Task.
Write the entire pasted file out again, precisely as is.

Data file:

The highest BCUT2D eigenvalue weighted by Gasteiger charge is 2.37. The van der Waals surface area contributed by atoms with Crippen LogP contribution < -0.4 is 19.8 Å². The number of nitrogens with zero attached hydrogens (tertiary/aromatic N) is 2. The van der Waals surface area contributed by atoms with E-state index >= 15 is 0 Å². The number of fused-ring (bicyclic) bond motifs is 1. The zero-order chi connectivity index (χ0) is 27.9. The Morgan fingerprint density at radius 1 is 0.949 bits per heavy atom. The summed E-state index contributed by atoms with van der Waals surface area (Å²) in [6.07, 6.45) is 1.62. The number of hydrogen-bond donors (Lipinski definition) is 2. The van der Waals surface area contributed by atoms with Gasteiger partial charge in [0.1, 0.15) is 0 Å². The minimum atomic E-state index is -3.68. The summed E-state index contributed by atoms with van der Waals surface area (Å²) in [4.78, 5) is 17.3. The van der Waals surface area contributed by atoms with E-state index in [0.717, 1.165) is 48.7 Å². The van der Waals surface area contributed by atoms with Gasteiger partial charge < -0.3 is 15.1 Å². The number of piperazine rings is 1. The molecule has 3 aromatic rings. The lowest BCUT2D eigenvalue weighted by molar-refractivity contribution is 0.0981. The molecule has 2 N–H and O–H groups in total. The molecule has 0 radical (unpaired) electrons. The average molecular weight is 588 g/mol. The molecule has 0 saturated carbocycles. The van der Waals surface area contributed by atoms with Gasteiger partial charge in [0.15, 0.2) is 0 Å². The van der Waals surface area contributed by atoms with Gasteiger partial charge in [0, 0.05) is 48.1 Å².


The highest BCUT2D eigenvalue weighted by Gasteiger charge is 2.37. The van der Waals surface area contributed by atoms with Crippen LogP contribution < -0.4 is 19.8 Å². The number of nitrogens with zero attached hydrogens (tertiary/aromatic N) is 2. The van der Waals surface area contributed by atoms with E-state index >= 15 is 0 Å². The number of fused-ring (bicyclic) bond motifs is 1. The zero-order chi connectivity index (χ0) is 27.9. The Morgan fingerprint density at radius 1 is 0.949 bits per heavy atom. The summed E-state index contributed by atoms with van der Waals surface area (Å²) in [6.07, 6.45) is 1.62. The number of hydrogen-bond donors (Lipinski definition) is 2. The van der Waals surface area contributed by atoms with Gasteiger partial charge in [0.1, 0.15) is 0 Å². The minimum atomic E-state index is -3.68. The summed E-state index contributed by atoms with van der Waals surface area (Å²) in [4.78, 5) is 17.3. The van der Waals surface area contributed by atoms with E-state index in [0.717, 1.165) is 48.7 Å². The van der Waals surface area contributed by atoms with Gasteiger partial charge < -0.3 is 15.1 Å². The number of piperazine rings is 1. The molecule has 3 aromatic rings. The lowest BCUT2D eigenvalue weighted by molar-refractivity contribution is 0.0981. The molecule has 2 N–H and O–H groups in total. The molecule has 0 radical (unpaired) electrons. The average molecular weight is 588 g/mol. The molecule has 0 saturated carbocycles. The van der Waals surface area contributed by atoms with Gasteiger partial charge in [0.15, 0.2) is 0 Å². The van der Waals surface area contributed by atoms with Gasteiger partial charge in [0, 0.05) is 48.1 Å².